>…And round and round and round, till your head is spinning with either too much or too little of it. Or maybe not, if you can look at money as merely the means to an end and not the end itself.
I’m not there yet. I still dream of wads of notes. I wish I had so much of it that I could live without thinking of how I can get more of it. And yet, I’m thankful that I don’t have so much of it that I wouldn’t value it for what it can get me. And because at the end of the day, money can’t really buy happiness!
I’ve seen people marry for money, I’ve seen people sell their dirty little souls for money and I have seen days with very little money. And I still prefer the latter because despite not having the money to buy expensive toys or going on fancy holidays, we, as a family, had enough money to keep us happy when I was a kid. I didn’t buy too many books but borrowed them from the library because books were expensive. I didn’t buy too many clothes because there were enough hand-me-downs. I didn’t shop till I needed to. We gifted our friends posters, cassettes, mugs and such and were happy to receive those on our birthdays as well. We ate out once a week but at the fancy places only on a special occasion. We never flew to another city because we had enough time to take the train. We lived respectfully, we had enough and we had our wish-lists. I wanted things I didn’t have but never so much so as not to love what I had.
When I was in college, I valued every single penny that came from home to the hosteler. And it wasn’t just me – it was all of us – the collective college-going “we”. We walked any distance so that we could save the ten rupees we’d be spending on the auto. We thought coffees at Barista were precious – eighty rupees for a cup! We split the bills whenever we ate out, so that no one was burning a hole in their pockets. And we had a ball! We still had freedom, still had fun and we still had our dreams!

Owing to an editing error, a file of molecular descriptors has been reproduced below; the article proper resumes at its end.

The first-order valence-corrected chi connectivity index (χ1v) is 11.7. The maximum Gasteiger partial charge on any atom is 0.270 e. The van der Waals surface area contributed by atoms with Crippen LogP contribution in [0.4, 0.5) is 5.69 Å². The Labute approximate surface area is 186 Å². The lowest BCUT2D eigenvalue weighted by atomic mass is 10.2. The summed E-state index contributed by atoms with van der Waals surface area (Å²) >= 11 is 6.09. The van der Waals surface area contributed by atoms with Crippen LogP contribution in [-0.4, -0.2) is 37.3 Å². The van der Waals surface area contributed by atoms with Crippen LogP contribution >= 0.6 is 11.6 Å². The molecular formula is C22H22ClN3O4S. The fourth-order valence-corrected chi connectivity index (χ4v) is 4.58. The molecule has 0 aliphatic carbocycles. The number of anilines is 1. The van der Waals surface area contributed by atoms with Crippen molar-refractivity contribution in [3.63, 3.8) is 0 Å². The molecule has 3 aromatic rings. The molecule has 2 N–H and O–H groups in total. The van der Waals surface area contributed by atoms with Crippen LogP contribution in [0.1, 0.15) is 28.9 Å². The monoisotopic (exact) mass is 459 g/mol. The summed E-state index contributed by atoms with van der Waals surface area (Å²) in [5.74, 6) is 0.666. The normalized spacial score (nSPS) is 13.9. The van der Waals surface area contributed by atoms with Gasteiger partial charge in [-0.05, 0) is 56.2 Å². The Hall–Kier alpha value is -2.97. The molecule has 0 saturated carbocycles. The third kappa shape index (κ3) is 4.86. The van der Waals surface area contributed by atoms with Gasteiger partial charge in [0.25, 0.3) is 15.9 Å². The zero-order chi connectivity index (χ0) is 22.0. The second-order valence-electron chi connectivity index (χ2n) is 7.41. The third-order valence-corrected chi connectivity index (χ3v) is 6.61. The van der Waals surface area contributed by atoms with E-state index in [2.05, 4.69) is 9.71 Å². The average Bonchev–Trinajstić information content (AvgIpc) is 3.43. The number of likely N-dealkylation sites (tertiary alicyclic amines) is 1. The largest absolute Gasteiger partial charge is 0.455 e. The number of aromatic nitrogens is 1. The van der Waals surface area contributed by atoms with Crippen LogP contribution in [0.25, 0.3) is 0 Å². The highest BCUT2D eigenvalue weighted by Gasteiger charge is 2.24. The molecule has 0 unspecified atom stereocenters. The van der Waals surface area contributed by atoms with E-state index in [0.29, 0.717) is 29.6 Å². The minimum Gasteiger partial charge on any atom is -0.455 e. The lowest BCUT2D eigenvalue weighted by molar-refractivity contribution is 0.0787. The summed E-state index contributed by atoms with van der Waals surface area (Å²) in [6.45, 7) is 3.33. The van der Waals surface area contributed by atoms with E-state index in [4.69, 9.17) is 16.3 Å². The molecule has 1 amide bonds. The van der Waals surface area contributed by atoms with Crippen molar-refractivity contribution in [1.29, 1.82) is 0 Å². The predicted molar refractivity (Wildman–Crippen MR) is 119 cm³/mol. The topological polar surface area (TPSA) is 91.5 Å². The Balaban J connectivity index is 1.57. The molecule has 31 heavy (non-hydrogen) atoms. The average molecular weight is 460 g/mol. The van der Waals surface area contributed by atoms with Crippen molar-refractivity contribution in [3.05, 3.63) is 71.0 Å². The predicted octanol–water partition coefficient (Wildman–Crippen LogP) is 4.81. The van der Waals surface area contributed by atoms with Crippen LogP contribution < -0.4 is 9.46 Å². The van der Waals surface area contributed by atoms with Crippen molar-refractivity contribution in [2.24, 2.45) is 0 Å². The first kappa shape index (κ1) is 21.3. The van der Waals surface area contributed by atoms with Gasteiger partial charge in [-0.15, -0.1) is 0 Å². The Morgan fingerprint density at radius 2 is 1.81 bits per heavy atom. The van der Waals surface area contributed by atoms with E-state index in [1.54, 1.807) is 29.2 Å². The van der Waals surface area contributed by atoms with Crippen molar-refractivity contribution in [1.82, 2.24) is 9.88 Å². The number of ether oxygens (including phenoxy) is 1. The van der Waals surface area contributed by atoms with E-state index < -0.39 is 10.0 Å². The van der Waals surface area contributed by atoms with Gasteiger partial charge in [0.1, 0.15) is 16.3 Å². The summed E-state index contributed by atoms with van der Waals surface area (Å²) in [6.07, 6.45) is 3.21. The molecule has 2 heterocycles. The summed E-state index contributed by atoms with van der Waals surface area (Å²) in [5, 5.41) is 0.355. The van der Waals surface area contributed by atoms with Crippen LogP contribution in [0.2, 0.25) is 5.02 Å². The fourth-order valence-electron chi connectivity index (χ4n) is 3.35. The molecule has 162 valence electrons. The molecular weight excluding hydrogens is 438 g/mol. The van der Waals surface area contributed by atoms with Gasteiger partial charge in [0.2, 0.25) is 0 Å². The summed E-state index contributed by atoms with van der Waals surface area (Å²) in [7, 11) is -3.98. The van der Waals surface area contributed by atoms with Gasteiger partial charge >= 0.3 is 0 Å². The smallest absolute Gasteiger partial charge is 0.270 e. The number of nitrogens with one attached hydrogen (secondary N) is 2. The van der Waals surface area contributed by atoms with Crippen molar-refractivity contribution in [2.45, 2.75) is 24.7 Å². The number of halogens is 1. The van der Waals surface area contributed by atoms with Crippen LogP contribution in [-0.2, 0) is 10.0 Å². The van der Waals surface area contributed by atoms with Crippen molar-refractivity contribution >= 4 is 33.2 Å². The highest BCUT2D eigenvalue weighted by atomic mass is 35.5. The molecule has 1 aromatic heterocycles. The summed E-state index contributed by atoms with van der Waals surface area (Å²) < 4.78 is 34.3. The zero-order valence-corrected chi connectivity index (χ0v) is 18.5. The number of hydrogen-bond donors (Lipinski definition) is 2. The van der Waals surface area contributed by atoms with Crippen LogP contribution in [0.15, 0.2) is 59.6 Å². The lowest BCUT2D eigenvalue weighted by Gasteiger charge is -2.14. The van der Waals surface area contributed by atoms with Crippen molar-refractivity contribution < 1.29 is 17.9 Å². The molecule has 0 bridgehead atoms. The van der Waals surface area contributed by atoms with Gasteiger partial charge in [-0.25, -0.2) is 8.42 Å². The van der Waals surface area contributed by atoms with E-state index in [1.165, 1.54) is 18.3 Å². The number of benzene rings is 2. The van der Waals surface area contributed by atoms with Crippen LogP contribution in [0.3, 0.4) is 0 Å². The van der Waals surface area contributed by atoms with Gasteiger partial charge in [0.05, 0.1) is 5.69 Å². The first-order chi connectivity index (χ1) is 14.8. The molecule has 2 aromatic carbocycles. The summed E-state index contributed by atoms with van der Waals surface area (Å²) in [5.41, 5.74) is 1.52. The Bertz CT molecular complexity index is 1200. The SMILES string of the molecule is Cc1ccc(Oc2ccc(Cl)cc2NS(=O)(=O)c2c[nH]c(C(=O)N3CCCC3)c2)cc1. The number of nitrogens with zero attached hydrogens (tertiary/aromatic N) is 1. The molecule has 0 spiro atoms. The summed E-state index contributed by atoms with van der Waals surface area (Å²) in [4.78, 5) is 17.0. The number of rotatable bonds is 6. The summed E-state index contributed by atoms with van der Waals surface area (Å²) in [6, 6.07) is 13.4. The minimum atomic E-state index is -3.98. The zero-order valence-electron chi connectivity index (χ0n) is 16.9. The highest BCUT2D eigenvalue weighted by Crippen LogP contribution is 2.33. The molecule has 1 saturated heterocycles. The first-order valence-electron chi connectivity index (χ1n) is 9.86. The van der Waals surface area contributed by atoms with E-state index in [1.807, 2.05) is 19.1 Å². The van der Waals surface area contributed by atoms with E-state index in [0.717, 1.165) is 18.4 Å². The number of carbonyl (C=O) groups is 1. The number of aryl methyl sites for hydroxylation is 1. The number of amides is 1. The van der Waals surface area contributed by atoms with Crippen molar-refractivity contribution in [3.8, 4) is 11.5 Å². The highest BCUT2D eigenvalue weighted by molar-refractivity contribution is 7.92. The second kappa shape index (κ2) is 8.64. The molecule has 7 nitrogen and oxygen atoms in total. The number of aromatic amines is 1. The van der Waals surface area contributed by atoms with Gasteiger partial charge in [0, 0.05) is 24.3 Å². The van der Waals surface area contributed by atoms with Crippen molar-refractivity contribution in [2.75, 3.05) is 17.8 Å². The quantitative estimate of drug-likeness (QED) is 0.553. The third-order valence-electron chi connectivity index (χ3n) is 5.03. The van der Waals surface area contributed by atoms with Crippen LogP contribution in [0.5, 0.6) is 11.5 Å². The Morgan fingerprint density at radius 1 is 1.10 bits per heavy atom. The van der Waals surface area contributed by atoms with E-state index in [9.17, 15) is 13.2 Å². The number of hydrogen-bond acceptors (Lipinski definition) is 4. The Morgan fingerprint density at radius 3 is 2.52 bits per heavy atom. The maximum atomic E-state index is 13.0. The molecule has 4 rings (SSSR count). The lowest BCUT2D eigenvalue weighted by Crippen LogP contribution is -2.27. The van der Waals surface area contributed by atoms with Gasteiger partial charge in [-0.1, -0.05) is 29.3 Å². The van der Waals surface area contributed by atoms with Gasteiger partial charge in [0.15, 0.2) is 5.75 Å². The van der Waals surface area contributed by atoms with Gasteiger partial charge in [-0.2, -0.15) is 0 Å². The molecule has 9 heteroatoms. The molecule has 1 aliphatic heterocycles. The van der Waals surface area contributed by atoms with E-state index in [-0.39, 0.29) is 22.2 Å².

I started working for a very paltry amount of money. My dad tried to buy me out – promised me much more than the salary I was going to get so that I’d work for him. I didn’t care for the money because I was high on having gotten a job. I think I was a little unlucky with money then – never made as much as I should’ve but never needed more.
Today, I have so much more than I ever had. I live extravagantly compared to a lot of other people. We’ve been on holidays abroad, we can afford to believe in retail therapy, we eat out at fancy five star places whenever we fancy the idea, we have more clothes, shoes and everything else we require. We gift each other expensive gifts. We drive luxury cars, we indulge in designer stuff once in a while, even if it’s low-end designer stuff. We never worry about making ends meet. And yet we’re not as happy as we thought we’d be with so much money! It still seems less, a whole lot lesser than what we thought it would be. There’s always another car, another piece of jewellery, another piece of land we covet and can’t have. How much more to buy the happiness we want, I wonder!
And then I think back to the times I waited to be here and I’m so thankful for not having been born with a silver spoon in my mouth, for not wanting the sky without knowing how much it’ll come for. And then I also remember, money can’t really buy happiness.
What’s your relationship with money?